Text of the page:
06.10.15

U.S. Senator Tammy Baldwin Urges White House to Nominate Middle Class Advocates to SEC

Calls for end to revolving door, attention to harms of short-termism and protection of Dodd-Frank

WASHINGTON, D.C. – U.S. Senator Tammy Baldwin today urged President Obama to nominate individuals who are dedicated to representing the interests of American middle-class families to the Securities and Exchange Commission (SEC). In her letter, Senator Baldwin emphasized that Americans will be best served by Commissioners who have a track record advocating for the public interest and implementing Dodd-Frank regulations that can crack down on Wall Street excess and prevent us from repeating the mistakes of the past. Within the coming months, two vacancies at the SEC will need to be filled by the President.

“As you consider choosing their successors, I write to encourage you to nominate men or women who recognize the threat that short-termism poses to middle-class wages; support the consumer protections and financial regulations enshrined in Dodd-Frank; and, have experience representing the interests of American middle-class families who are falling increasingly behind in the 21st century economy,” wrote Senator Baldwin. “Americans will be best served by Commissioners who have a track record advocating for the public interest and implementing Dodd-Frank regulations that can crack down on Wall Street excess and prevent us from repeating the mistakes of the past.”

Senator Baldwin recently called on the SEC to comment on the effect that short-termism and increasing stock buybacks have on the economy. Stock buybacks allocate revenue to the wealthiest Americans while companies refuse to increase worker pay despite increases in productivity. There is mounting evidence to suggest buybacks have a negative effect on jobs, wages, innovation, competitiveness, and long-term national economic growth. Today’s letter to the White House encourages the nomination of individuals who are willing to ensure SEC rules place long-term public interest and economic security above short-term gains.

"Investors agree with Senator Baldwin that we need SEC Commissioners who are strong public advocates, not people caught in a revolving door to Wall Street," said AFL-CIO Policy Director and Special Counsel Damon Silvers.

“Public Citizen welcomes Sen. Baldwin’s appeal for a public-minded leaders to fill forthcoming vacancies,” said Public Citizen Congress Watch Director Lisa Gilbert. “Wall Street should be policed by regulators free of conflicts of interest with the industry they oversee.”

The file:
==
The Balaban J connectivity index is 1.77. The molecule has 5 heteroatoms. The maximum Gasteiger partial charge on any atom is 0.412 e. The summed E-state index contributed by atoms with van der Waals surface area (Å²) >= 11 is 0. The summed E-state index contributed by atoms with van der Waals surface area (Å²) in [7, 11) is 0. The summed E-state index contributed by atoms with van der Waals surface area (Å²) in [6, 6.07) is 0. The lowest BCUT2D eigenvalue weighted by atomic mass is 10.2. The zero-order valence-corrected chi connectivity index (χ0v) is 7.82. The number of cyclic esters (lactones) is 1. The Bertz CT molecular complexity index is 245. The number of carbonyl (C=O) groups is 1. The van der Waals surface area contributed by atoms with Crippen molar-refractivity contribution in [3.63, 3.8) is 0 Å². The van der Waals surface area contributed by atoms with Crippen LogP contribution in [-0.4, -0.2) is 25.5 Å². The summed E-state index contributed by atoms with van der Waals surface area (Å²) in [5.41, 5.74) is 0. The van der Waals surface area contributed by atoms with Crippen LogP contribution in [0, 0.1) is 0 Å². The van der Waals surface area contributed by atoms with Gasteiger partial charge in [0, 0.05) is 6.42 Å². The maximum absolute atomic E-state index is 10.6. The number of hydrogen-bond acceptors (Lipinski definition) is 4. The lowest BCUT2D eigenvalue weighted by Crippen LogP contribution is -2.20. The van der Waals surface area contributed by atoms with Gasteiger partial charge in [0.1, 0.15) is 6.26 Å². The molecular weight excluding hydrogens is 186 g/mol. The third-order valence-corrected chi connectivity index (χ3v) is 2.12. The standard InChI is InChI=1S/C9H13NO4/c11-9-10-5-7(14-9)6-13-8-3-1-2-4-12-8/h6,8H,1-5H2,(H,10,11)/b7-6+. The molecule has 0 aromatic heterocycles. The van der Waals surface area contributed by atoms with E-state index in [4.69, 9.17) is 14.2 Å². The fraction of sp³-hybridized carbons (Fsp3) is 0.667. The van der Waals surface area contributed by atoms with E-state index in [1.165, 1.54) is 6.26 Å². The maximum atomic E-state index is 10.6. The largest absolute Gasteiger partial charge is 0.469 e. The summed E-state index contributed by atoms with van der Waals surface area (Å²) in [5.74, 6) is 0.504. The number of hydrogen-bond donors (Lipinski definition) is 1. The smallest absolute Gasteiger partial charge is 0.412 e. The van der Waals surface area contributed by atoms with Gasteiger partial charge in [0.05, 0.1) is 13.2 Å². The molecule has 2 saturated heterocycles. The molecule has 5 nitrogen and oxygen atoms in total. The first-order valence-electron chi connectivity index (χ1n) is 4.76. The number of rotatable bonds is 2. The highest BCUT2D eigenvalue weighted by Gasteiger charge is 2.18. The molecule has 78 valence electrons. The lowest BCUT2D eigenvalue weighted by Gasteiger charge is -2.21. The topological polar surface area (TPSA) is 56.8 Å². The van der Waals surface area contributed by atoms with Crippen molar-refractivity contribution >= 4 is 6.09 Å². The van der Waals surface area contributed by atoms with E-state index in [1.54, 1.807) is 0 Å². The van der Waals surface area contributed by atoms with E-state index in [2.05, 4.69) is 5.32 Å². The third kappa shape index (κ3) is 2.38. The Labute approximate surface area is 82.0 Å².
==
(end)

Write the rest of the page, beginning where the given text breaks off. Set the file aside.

Full text of the letter:

The President

The White House

1600 Pennsylvania Avenue, N.W.

Washington, DC 20500

Dear Mr. President:

Two vacancies at the Securities and Exchange Commission (SEC) will need to be filled in the coming months as Commissioners Luis Aguilar and Daniel Gallagher leave their posts. As you consider choosing their successors, I write to encourage you to nominate men or women who recognize the threat that short-termism poses to middle-class wages; support the consumer protections and financial regulations enshrined in Dodd-Frank; and, have experience representing the interests of American middle-class families who are falling increasingly behind in the 21st century economy.

As you may know, last year S&P 500 companies spent 95 percent of their profits on stock buybacks and dividends, up from 30 percent in the 1980s.  I recently wrote to the SEC to ask the agency to comment on the effect this phenomenon is having on our economy. Stock buybacks allocate revenue to the wealthiest Americans instead of toward pay increases for employees, investment in infrastructure, or spending on research and development that support long-term economic growth. I encourage you to nominate individuals who are willing to ensure SEC rules place the long-term public interest above short-term gains.

The SEC plays a critical role in implementing Dodd-Frank.  Yet, many SEC rulemakings have been delayed and watered-down, if undertaken at all. Fierce industry opposition is often to blame. The threat of regulatory capture grows with each Wall Street employment contract that includes a bonus for government service. Americans will be best served by Commissioners who have a track record advocating for the public interest and implementing Dodd-Frank regulations that can crack down on Wall Street excess and prevent us from repeating the mistakes of the past.  

In closing, I again ask you to nominate to the SEC individuals who are dedicated to representing the interests of American middle-class families.

Sincerely,

Tammy Baldwin